Private networks should encompass all the far edge TCP/IP enabled devices, RTUs, and cloud infrastructure. Most often, the outside vector of attack for vulnerabilities comes through the user interface (UI) since it would most likely have an open port.

Standard IoT solutions via edge bridging often offer configurable trusted clients to allow access to internal device UIs. These can be put behind virtual private networks (VPN)s with established two-factor authentication (2FA) schemes. If external clients are absolutely necessary without the deployment of a VPN, make sure your web server is deployed at a minimum using:

  • An SSL Certificate to deploy SSL/TLS encryption allowing HTTPS to the platform’s web server.
  • Configured and restricted firewalls to the ports required, and ideally, IP whitelisting.
  • Router and firewall provisioning to address brute force attacks using automated IP address banning.
  • Vendors may offer several edge RTUs for simple installation with specific requirements. With a multi-site critical facility solution, the architecture typically has an edge RTU at each site that connects upstream to a cloud instance of the solution on a VM. If you’re using this type of solution, both the edge RTU and cloud VM should reside in the same private network. Any IoT solution should allow its software to run both on proprietary hardware as well as customer-supplied hardware. This allows scalability and flexibility for customers without the long-term vendor lock problem.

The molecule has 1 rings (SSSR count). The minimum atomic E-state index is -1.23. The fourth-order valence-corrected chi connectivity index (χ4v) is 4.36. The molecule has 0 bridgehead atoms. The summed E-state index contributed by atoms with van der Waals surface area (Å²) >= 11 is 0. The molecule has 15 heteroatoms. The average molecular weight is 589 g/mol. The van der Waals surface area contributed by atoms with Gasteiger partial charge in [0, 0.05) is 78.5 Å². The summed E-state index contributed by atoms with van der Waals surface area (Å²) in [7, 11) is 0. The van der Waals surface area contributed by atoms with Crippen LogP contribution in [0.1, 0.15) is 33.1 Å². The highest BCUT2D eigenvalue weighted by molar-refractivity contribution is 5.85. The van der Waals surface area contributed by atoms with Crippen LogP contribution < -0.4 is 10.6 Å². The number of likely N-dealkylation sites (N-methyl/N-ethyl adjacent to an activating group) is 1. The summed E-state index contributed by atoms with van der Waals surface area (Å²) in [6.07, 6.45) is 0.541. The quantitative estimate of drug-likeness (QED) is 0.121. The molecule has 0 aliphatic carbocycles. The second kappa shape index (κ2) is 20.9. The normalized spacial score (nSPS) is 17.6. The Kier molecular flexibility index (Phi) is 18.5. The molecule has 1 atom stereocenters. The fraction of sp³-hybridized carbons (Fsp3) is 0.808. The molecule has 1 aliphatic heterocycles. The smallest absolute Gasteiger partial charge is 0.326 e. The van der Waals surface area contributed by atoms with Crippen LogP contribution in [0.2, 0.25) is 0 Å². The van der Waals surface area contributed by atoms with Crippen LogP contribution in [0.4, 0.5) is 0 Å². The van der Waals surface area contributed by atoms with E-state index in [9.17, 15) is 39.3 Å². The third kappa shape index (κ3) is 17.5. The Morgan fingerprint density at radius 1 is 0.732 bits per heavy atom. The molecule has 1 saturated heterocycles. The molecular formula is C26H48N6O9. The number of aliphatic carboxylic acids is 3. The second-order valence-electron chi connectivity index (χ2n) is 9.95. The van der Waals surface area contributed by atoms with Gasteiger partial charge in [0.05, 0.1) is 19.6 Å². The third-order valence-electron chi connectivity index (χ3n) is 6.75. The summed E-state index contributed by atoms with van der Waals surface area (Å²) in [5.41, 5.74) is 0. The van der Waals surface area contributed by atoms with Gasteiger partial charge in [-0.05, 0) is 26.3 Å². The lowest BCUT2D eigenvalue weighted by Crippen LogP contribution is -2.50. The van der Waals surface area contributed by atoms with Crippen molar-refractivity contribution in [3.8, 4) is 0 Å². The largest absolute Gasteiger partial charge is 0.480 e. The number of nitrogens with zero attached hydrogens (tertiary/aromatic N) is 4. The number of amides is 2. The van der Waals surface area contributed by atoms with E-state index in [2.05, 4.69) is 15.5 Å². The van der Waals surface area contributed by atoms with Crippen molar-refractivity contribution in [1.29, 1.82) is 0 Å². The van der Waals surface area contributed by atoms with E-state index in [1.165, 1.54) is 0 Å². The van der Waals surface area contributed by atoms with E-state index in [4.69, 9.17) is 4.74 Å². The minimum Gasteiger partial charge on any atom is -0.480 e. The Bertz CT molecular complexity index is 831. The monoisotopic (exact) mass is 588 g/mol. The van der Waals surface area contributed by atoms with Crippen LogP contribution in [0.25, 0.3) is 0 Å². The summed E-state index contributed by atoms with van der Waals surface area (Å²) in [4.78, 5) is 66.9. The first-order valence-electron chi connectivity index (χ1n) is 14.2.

• It’s recommended to pay close attention to far edge devices, particularly those that communicate via TCP/IP–especially when there’s no RTU as an arbitrator.

Note: Often, edge devices require upgrading. Upgrading is highly recommended as they often include security enhancements. This is best performed on regular maintenance intervals that require manual intervention either in person to perform the upgrade or, if this is not possible – the manual opening and then closing of ports to allow for upgrades. This does require more effort on behalf of the operator but is seen as the most secure way of edge device upgrades for device security when internal upgrade services are not possible.

See also: Bringing AI to the Edge: Focus on the Plumbing First